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advertised on our website and in media aimed at targeting the broadest readership from all parts of the community.
DFID has established Environmental Management Systems in it's UK offices and is not only actively monitoring energy utilisation but also considering, on an on-going basis, any opportunities to further improve energy efficiency measures.
John Barrett: To ask the Secretary of State for International Development what action his Department is taking to ensure that ethnic minorities in Burma (a) are protected from violence and (b) have access to humanitarian assistance. 
Mr. Gareth Thomas: Many of the most vulnerable people in Burma live in the border regions. In order to help them directly, DFID is funding work to provide assistance and protection, including giving support to the International Committee of the Red Cross (ICRC), and other international and national non-governmental organisations. DFID has also recently agreed to work with the United Nations Development Programme (UNDP) to support the expansion of its grassroots assistance programme into more of the ethnic minority areas.
At the same time, the UK is working to ensure that human rights issues, including the protection of ethnic minority people, are raised with the Burmese authorities. The UK has been a strong supporter of the work of the UN Special Rapporteur for Human Rights in Burma, Sergio Pinheiro, and the work of the United
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Nations Secretary-General's Special Representative, Razali Ismail., Along with EU partners, the UK is working hard to ensure that human rights in Burma are fully addressed at this year's United Nations General Assembly.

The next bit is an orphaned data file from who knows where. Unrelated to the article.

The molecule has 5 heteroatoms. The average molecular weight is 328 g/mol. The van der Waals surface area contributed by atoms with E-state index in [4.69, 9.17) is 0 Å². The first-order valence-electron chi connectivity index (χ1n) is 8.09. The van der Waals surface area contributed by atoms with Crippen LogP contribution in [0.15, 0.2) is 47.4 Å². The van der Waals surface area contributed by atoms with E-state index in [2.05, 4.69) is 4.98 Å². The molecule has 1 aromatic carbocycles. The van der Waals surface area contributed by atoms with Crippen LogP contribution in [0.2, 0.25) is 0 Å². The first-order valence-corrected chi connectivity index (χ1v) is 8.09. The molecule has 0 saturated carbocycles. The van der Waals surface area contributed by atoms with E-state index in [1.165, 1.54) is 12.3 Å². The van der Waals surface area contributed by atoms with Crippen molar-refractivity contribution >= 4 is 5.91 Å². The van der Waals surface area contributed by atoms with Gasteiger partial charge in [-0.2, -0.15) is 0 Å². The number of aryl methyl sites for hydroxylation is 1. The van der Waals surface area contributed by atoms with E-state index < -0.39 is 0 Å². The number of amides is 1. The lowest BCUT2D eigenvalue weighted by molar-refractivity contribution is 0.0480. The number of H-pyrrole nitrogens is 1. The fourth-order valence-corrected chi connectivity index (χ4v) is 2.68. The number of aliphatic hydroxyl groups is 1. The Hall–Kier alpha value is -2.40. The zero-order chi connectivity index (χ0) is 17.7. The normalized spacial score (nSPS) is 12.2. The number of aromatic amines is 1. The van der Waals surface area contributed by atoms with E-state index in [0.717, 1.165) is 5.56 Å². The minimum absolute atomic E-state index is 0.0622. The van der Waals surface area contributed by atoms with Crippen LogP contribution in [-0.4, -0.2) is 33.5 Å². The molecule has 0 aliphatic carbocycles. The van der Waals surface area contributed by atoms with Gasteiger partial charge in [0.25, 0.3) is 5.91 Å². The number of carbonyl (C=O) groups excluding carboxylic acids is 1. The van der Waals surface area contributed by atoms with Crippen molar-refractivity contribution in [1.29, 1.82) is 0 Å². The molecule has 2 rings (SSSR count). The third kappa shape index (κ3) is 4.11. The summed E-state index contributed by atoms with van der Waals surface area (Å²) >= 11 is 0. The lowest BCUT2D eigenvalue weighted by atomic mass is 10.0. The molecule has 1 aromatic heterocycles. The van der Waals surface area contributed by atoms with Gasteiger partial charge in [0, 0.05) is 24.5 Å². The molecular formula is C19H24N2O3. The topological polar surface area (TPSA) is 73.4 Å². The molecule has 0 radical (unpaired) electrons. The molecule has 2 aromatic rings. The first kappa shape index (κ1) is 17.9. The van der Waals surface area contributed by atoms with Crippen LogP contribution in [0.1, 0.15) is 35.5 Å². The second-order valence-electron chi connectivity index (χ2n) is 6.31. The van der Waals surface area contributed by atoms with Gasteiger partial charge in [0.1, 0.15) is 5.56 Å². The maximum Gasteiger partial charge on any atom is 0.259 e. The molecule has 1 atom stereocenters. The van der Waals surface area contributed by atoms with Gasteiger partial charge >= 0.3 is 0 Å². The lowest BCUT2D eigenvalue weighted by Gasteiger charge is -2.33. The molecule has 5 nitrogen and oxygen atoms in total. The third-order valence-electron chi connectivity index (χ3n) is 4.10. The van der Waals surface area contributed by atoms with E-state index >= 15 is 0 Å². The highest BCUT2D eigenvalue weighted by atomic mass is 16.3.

Mr. Bercow: To ask the Secretary of State for International Development if he will list the European Union directives and regulations relating to his Department that have been implemented in each of the last two years, specifying (a) the title and purpose of each, (b) the cost to public funds of each and (c) the cost to businesses of each. 
Hilary Benn: The information requested is not held centrally and could be obtained only by incurring a disproportionate cost. DFID does not hold information on the costs of implementation to public funds or businesses.
Hugh Bayley: To ask the Secretary of State for International Development what steps (a) his Department and (b) other donors are taking to source food aid for southern Africa from local suppliers. 
Hilary Benn: DFID is conscious of the adverse impact of food aid on local economies. DFID's support for World Food Programme (WFP) operations has been accompanied by pressure to programme food aid in ways that minimise disincentives for local production, and that will not disrupt local food markets. DFID, and other like-minded donors, have consistently called for better targeting and monitoring mechanisms and for increases in regional and local procurement of food.
The WFP has recognised and acted upon these concerns in southern Africa. In the last year the WFP procured more than 100,000 metric tonnes of food from Zambia for use in its operations in the region. In another example, DFID's support for food aid operations in Mozambique last year was based on locally procured supplies, ensuring that competitively priced surplus grain in the north was sourced for food aid needs in the south.
DFID is supporting the WFP's efforts to strengthen food market analysis in their emergency needs assessments. DFID is are complementing this by building on our support for national Vulnerability Assessment Committees to enable them to undertake more detailed food market assessments.